the street. In fact there's a number of our past rental vehicles getting around Europe and North America with fingernail gouges in the passenger side upholstery to prove that particular point.
Lynn switches on our TomTom GPS Navigator for the acid test. We purchased this device last November then later purchased and downloaded the Western Europe map data but this is the first time we've tested it on European soil. Fortunately it works like a charm. How amazing and how wonderful. No more navigation stress and heated arguments and no need to play the blame game when things go wrong! And Lynn won't have to try to say things like "in about 200 metres you have to turn left into Västerlånggatan and then turn immediately right into Österlånggatan. Brian (yelling) "I
can't understand anything you're saying… spell it to me…. QUICKLY!"
Our TomTom's computerised voice says these names with ease and calmly corrects my actions when I make a mistake, guiding me back onto the correct route. Compare this with my human navigator…. "I told you to turn RIGHT! Now I don't know where we are…. Why don't you listen? Well I don't know what we can do now. You'll have to figure it out on your own. Oh well, find a place to stop (she's joking) whilst I try to figure it out. I wish you'd do as you're told. If you keep going along this street you'll soon be on 70 kms of freeway going in the wrong direction".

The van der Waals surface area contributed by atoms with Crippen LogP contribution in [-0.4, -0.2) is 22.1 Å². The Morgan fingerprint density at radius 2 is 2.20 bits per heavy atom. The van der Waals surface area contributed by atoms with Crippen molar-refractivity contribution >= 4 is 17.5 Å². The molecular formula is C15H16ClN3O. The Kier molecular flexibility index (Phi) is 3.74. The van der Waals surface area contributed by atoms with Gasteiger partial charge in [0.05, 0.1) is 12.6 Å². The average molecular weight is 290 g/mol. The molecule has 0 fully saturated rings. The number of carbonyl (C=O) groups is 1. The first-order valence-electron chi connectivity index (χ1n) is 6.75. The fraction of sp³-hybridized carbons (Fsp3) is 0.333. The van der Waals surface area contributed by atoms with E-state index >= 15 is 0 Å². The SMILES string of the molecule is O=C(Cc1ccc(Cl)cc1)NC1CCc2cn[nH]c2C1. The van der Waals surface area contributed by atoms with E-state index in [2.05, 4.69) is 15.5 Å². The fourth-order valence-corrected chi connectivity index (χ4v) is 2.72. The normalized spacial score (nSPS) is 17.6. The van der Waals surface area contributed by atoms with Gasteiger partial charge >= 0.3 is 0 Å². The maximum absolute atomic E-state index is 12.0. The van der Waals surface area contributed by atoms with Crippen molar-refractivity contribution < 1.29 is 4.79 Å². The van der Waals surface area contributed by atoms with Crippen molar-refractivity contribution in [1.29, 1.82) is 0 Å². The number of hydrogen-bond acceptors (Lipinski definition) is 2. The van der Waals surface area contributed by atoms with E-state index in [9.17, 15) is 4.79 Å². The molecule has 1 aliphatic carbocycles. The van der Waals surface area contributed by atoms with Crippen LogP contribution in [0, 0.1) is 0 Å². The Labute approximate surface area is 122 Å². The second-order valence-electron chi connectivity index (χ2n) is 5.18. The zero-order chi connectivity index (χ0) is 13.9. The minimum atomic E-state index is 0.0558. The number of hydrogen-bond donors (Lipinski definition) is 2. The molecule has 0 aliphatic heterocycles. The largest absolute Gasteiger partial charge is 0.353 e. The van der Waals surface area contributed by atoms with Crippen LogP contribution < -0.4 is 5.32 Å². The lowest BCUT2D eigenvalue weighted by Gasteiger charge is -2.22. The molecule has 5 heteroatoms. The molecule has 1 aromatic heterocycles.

Our TomTom easily finds the way out of Copenhagen through rain and mist, leaving Denmark and taking us along a
16 km toll bridge across the sea into Sweden. Toll cost about $48 but
worth every penny.
We had a stressful few hours with parking, finding an ATM to get Swedish Kronor, buying some lunch, finding a toilet and figuring out some really weird technical aspects of our new Corolla. We won't bore you with the details
now but some of the high tech features of this Corolla are giving me a
touch of the "you know whats".
After a few
expletives, a tasty smoked salmon sandwich and a few well placed kicks